Born in Edinburgh, Scotland, from 1702 to 1709, he was apprenticed to a house painter & plasterer there. In 1709, he left for London. He worked between Edinburgh and London for the next 10 years.
As the economy grew grim in Edinburgh, he decided to visit Paris and Italy. He arrived in Italy in 1719, copied master paintings in Florence and Rome before returning to London. In Italy, he met Dean George Berkeley (1685-1753) who invited Smibert to go to the colonies to help establish a scholarly community and academy.
By 1722, Smibert had a studio in London and was considered a leading portraitist. By this time, Kneller was sick and no longer painting, so there was room for new portraitists to emerge. In 1725, Smibert moved his studio into the heart of London's arts district in Covent Garden, but he eventually decided to join Gerorge Berkeley in his colonial adventure.
Smibert arrived in Boston in 1728, as part of Berkeley's venture to establish an academy in Bermuda, where Smibert was to be the professor of painting. The proposed scholarly adventure was commemorated with his influential group portrait 1728 Bermuda Group painting. The visionary utopian scholarly academy, however, never materialized. Berkeley left, but Smibert remained in the colonies.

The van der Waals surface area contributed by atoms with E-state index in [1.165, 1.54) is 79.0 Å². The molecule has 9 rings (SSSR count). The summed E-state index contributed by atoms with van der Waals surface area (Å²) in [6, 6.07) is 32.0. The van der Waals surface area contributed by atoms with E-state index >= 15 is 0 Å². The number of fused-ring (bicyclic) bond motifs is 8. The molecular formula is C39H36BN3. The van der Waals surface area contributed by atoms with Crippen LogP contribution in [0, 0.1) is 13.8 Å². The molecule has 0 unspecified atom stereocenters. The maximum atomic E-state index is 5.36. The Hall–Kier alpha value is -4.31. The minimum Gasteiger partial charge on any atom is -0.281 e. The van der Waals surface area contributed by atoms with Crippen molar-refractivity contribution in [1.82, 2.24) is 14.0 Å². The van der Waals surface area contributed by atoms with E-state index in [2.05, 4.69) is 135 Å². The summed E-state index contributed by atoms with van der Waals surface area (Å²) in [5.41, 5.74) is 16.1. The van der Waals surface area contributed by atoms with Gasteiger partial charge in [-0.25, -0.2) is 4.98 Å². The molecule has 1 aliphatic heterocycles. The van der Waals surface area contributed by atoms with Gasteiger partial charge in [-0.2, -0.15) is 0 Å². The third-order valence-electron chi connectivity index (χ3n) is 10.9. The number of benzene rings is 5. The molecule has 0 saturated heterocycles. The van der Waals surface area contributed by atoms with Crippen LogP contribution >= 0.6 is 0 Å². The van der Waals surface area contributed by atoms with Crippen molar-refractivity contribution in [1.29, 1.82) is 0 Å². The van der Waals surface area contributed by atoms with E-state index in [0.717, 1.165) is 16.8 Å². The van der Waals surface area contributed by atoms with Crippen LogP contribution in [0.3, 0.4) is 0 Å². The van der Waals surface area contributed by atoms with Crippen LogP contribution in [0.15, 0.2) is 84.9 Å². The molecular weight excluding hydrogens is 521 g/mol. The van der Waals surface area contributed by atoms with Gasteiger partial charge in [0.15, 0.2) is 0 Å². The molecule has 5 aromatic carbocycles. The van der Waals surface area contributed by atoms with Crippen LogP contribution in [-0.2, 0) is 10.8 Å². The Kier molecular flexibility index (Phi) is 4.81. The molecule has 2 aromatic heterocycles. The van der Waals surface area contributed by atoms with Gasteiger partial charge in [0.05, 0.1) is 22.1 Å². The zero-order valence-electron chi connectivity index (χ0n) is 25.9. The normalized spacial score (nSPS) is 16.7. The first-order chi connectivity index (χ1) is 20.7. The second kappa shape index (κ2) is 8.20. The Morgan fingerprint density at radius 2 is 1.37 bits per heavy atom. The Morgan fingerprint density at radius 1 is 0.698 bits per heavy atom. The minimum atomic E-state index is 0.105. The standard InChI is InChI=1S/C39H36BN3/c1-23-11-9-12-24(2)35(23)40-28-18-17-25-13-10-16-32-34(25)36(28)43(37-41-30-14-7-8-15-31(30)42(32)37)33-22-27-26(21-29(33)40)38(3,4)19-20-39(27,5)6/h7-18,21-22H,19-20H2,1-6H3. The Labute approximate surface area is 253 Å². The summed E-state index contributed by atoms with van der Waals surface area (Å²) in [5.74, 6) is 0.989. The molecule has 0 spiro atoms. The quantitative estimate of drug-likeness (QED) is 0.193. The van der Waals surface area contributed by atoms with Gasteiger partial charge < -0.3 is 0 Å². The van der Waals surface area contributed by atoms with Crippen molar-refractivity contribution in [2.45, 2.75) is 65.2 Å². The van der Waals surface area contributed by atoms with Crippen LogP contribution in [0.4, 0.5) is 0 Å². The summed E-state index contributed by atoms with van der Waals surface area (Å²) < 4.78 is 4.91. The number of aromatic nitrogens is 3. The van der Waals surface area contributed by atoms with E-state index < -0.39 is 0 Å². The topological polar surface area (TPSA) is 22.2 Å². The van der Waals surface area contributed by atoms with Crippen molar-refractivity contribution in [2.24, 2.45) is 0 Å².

Smibert made his living as the portraitist of Boston's leading citizens & as the owner of a shop that sold prints and artists' supplies. He is said to be the first academically trained painter to carve out a career as a portraitist in colonial America.
In 1729, Smibert moved to Boston, where he married Mary Williams, a wealthy heiress with solid social connections. He became a quick success with some of his clients coming from Old South Church, a powerful Congregational church, where he worshipped. In the first 5 years of his residency, he completed almost 100 portraits, each one earning him 40 guineas.
However, there was little opportunity for further art training in Boston in those days, and as his painting continued, he became formulaic, predictable, and less popular. In 1734, he opened a shop, which he ran for the next 30 years, where he sold artist colors, catering to hobbyists, young painters, and even house painters. His 1734 announcement stated: "John Smibert, painter, sells all sorts of colours, dry or ground, with oils and brushes...Wholesale or retail at reasonable rates, at his house in Queen-Street, between the Town-House and the orange tree, Boston."
He also sold copies of Old Master paintings, sculptures, and engravings; did renditions of coats of arms; and gave some art instruction to hopeful young artists including John Trumbull (1756-1843).